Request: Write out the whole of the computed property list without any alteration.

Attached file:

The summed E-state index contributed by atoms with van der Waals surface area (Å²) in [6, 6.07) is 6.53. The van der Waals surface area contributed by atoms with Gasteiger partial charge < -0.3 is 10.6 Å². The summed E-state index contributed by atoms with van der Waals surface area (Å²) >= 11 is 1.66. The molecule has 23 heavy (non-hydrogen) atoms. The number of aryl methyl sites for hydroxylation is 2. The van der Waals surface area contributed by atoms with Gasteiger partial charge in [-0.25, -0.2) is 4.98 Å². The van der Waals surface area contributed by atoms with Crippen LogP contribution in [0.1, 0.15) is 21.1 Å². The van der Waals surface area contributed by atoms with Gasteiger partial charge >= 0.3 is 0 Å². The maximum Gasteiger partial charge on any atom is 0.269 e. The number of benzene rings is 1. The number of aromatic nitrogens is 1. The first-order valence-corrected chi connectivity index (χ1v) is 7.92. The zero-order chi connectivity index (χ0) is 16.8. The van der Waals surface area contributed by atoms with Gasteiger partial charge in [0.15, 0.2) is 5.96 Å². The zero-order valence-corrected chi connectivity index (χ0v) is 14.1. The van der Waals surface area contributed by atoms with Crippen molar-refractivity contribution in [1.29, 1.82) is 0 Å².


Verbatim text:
The summed E-state index contributed by atoms with van der Waals surface area (Å²) in [6, 6.07) is 6.53. The van der Waals surface area contributed by atoms with Gasteiger partial charge < -0.3 is 10.6 Å². The summed E-state index contributed by atoms with van der Waals surface area (Å²) >= 11 is 1.66. The molecule has 23 heavy (non-hydrogen) atoms. The number of aryl methyl sites for hydroxylation is 2. The van der Waals surface area contributed by atoms with Gasteiger partial charge in [-0.25, -0.2) is 4.98 Å². The van der Waals surface area contributed by atoms with Crippen LogP contribution in [0.1, 0.15) is 21.1 Å². The van der Waals surface area contributed by atoms with Gasteiger partial charge >= 0.3 is 0 Å². The maximum Gasteiger partial charge on any atom is 0.269 e. The number of benzene rings is 1. The number of aromatic nitrogens is 1. The first-order valence-corrected chi connectivity index (χ1v) is 7.92. The zero-order chi connectivity index (χ0) is 16.8. The van der Waals surface area contributed by atoms with Gasteiger partial charge in [0.15, 0.2) is 5.96 Å². The zero-order valence-corrected chi connectivity index (χ0v) is 14.1. The van der Waals surface area contributed by atoms with Crippen molar-refractivity contribution in [1.29, 1.82) is 0 Å².